Thoughts On: Saint Joan, Donmar Warehouse


Back when I wasn’t sure what I was doing for New Years, I got myself tickets to see Saint Joan via the Donmar’s Young & Free scheme. I knew next to nothing about the play, other than it being about Joan of Arc, and was pleasantly surprised by the performances and the surprisingly modern tone.

Written by George Bernard Show in 1923, it is the story of Joan (Gemma Arterton), a young woman who claims to hear voices from the saints instructing her to challenge the British and crown the Dauphin (Fisayo Akinade) as the rightful King of France. When she succeeds and demands to try and take on Paris, her allies begin to abandon her and hand her over to the British and church forces who are troubled by her presence.


Saint Joan tackles issues like the relationship between the individual and God; the church are frightened by Joan as she counters their belief that God’s words are only given to the clergy, to be given to the common people by them. It also deals with the rise of nationalism; Joan wants France to be for the French-speaking people, and claims it is against God for another country to attempt to claim it (…feel familiar?).

Director Josie Rourke has updated the setting to be taking place now; in boardrooms and with Newsnight and Bloomberg setting the scene. Only Joan is presented in period dress, at odds with the men around her in their crisps suits. This does at times feel a little unnecessary, as I feel that the script is modern enough, but allows for some nice touches (like the little Englander de Stogumber waving around a Daily Mail).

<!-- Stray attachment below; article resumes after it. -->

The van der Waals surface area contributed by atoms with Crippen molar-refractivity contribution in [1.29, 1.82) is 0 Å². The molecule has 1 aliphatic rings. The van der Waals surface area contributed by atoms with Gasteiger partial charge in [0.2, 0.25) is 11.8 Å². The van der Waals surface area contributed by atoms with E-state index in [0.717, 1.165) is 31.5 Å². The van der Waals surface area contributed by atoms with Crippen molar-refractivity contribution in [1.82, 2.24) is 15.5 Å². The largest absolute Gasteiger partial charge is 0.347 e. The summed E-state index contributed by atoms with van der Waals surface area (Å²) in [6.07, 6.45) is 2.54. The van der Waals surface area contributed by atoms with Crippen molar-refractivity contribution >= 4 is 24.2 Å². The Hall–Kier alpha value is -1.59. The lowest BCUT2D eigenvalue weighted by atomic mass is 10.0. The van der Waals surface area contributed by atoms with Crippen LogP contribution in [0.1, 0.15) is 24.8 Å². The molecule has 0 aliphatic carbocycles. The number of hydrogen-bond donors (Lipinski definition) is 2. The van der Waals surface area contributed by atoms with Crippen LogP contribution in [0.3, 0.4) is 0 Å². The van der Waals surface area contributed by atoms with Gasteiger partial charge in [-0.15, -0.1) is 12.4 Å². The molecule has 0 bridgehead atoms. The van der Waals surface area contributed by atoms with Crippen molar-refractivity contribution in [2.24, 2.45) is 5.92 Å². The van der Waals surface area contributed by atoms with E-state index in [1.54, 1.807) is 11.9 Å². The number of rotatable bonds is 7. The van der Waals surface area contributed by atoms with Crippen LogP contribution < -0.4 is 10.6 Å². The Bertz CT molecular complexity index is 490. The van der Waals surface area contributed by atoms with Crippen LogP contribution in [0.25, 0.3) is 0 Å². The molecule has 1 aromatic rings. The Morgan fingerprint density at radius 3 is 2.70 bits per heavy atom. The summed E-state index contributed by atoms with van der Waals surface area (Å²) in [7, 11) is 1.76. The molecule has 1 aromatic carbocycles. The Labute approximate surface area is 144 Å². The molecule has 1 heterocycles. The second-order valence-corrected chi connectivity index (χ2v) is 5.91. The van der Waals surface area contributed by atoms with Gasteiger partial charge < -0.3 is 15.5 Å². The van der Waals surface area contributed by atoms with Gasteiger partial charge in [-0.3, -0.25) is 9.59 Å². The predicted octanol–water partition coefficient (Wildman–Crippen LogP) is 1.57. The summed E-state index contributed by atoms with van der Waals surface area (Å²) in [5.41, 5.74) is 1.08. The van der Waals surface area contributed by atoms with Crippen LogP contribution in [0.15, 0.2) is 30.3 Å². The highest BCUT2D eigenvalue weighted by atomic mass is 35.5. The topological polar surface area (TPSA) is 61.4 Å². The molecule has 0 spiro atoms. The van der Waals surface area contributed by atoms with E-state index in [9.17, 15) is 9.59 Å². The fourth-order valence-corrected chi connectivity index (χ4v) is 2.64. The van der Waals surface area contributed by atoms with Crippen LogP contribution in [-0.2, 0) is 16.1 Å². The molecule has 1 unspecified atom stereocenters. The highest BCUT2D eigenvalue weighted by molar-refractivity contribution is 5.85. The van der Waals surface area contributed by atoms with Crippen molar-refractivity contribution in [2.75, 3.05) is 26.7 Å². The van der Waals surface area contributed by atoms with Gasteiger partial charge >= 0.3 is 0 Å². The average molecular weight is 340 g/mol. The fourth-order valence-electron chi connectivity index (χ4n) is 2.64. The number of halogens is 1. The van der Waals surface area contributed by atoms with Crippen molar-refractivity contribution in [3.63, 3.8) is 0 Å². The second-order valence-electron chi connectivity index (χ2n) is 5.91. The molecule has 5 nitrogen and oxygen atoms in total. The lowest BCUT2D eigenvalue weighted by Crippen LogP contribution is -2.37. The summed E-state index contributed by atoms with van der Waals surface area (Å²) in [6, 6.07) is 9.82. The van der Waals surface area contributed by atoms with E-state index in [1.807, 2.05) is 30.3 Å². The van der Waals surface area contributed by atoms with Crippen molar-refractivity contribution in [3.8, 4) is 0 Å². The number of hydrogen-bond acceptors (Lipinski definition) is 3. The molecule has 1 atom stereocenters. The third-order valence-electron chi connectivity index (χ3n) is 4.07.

As Joan, Gemma Arterton just seems to glow on stage. She readily holds her own against the all-male cast, and makes it easy to understand how Joan could get soldiers and ordinary people to follow her into battle. The rest of the cast are all doing great work: Jo Stone-Fewings is mustache-twirlingly good as the Earl of Warwick, Richard Cant is brilliant as de Stogumber especially in the plays final moments, Fisayo Akinade milks the comedy out of the pretty useless Dauphin and Hadley Fraser is swaggeringly charming as the Bastard of Orleans, who ultimately abandons Joan to her fate.

Whilst the pace of the show does occasionally feel a little off, it is a really interesting look at firstly Joan of Arc, and secondly the place of outspoken people (particularly women) against the political and religious powers that are in place to keep them down.

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Saint Joan runs at the Donmar Warehouse until 18th February. It will also be broadcast live into cinemas on 16th February. Details can be found here.


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